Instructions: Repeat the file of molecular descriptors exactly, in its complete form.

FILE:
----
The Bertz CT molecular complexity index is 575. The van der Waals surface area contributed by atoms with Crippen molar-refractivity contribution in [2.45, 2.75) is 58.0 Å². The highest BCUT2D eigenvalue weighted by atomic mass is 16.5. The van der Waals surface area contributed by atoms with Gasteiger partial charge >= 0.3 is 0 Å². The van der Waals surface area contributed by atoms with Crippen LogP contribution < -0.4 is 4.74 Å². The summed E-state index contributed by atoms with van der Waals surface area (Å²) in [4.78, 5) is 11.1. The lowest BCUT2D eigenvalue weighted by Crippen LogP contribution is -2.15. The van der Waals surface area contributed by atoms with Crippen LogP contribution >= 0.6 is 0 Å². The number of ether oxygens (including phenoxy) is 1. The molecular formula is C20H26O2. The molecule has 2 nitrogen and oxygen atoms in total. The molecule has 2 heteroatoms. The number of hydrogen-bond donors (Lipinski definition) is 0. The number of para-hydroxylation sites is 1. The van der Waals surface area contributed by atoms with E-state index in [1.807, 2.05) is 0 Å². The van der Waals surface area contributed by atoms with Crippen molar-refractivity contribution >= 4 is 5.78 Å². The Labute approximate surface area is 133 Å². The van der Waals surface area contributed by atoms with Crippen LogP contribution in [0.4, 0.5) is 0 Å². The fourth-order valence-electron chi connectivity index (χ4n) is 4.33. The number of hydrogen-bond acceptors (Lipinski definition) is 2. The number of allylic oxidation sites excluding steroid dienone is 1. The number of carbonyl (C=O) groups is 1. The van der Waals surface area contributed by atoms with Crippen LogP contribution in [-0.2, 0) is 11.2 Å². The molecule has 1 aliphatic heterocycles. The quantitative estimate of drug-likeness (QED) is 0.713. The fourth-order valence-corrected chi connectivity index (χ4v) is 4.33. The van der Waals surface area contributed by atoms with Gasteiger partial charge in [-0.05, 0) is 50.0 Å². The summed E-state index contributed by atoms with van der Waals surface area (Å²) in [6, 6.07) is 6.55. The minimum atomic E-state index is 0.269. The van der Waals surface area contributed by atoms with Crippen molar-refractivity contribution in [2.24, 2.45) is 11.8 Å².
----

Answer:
The Bertz CT molecular complexity index is 575. The van der Waals surface area contributed by atoms with Crippen molar-refractivity contribution in [2.45, 2.75) is 58.0 Å². The highest BCUT2D eigenvalue weighted by atomic mass is 16.5. The van der Waals surface area contributed by atoms with Gasteiger partial charge >= 0.3 is 0 Å². The van der Waals surface area contributed by atoms with Crippen LogP contribution < -0.4 is 4.74 Å². The summed E-state index contributed by atoms with van der Waals surface area (Å²) in [4.78, 5) is 11.1. The lowest BCUT2D eigenvalue weighted by Crippen LogP contribution is -2.15. The van der Waals surface area contributed by atoms with Crippen LogP contribution >= 0.6 is 0 Å². The number of ether oxygens (including phenoxy) is 1. The molecular formula is C20H26O2. The molecule has 2 nitrogen and oxygen atoms in total. The molecule has 2 heteroatoms. The number of hydrogen-bond donors (Lipinski definition) is 0. The number of para-hydroxylation sites is 1. The van der Waals surface area contributed by atoms with E-state index in [1.807, 2.05) is 0 Å². The van der Waals surface area contributed by atoms with Crippen molar-refractivity contribution >= 4 is 5.78 Å². The Labute approximate surface area is 133 Å². The van der Waals surface area contributed by atoms with Crippen LogP contribution in [0.4, 0.5) is 0 Å². The fourth-order valence-electron chi connectivity index (χ4n) is 4.33. The number of hydrogen-bond acceptors (Lipinski definition) is 2. The number of allylic oxidation sites excluding steroid dienone is 1. The number of carbonyl (C=O) groups is 1. The van der Waals surface area contributed by atoms with Crippen LogP contribution in [-0.2, 0) is 11.2 Å². The molecule has 1 aliphatic heterocycles. The quantitative estimate of drug-likeness (QED) is 0.713. The fourth-order valence-corrected chi connectivity index (χ4v) is 4.33. The van der Waals surface area contributed by atoms with Gasteiger partial charge in [-0.05, 0) is 50.0 Å². The summed E-state index contributed by atoms with van der Waals surface area (Å²) in [6, 6.07) is 6.55. The minimum atomic E-state index is 0.269. The van der Waals surface area contributed by atoms with Crippen molar-refractivity contribution in [2.24, 2.45) is 11.8 Å².